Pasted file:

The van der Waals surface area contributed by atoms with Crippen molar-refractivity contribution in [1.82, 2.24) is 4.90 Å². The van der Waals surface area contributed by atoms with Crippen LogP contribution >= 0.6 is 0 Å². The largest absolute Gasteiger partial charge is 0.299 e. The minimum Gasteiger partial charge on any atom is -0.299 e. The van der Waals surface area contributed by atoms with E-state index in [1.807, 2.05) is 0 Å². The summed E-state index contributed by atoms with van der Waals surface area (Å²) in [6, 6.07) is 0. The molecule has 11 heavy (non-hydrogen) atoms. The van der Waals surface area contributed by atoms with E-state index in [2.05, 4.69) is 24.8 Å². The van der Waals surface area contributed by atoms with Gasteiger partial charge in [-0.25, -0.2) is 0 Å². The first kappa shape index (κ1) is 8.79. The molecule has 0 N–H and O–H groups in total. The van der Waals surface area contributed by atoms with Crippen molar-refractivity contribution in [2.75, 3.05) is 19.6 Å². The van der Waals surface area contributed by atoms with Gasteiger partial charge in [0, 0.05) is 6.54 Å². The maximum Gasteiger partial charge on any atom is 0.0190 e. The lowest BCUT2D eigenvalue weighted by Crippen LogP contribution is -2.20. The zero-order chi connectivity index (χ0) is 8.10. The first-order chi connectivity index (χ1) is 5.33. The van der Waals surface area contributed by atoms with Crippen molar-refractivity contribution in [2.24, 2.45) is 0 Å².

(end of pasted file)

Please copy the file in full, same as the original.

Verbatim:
The van der Waals surface area contributed by atoms with Crippen molar-refractivity contribution in [1.82, 2.24) is 4.90 Å². The van der Waals surface area contributed by atoms with Crippen LogP contribution >= 0.6 is 0 Å². The largest absolute Gasteiger partial charge is 0.299 e. The minimum Gasteiger partial charge on any atom is -0.299 e. The van der Waals surface area contributed by atoms with E-state index in [1.807, 2.05) is 0 Å². The summed E-state index contributed by atoms with van der Waals surface area (Å²) in [6, 6.07) is 0. The molecule has 11 heavy (non-hydrogen) atoms. The van der Waals surface area contributed by atoms with E-state index in [2.05, 4.69) is 24.8 Å². The van der Waals surface area contributed by atoms with Gasteiger partial charge in [-0.25, -0.2) is 0 Å². The first kappa shape index (κ1) is 8.79. The molecule has 0 N–H and O–H groups in total. The van der Waals surface area contributed by atoms with Crippen molar-refractivity contribution in [2.75, 3.05) is 19.6 Å². The van der Waals surface area contributed by atoms with Gasteiger partial charge in [0, 0.05) is 6.54 Å². The maximum Gasteiger partial charge on any atom is 0.0190 e. The lowest BCUT2D eigenvalue weighted by Crippen LogP contribution is -2.20. The zero-order chi connectivity index (χ0) is 8.10. The first-order chi connectivity index (χ1) is 5.33. The van der Waals surface area contributed by atoms with Crippen molar-refractivity contribution in [2.24, 2.45) is 0 Å².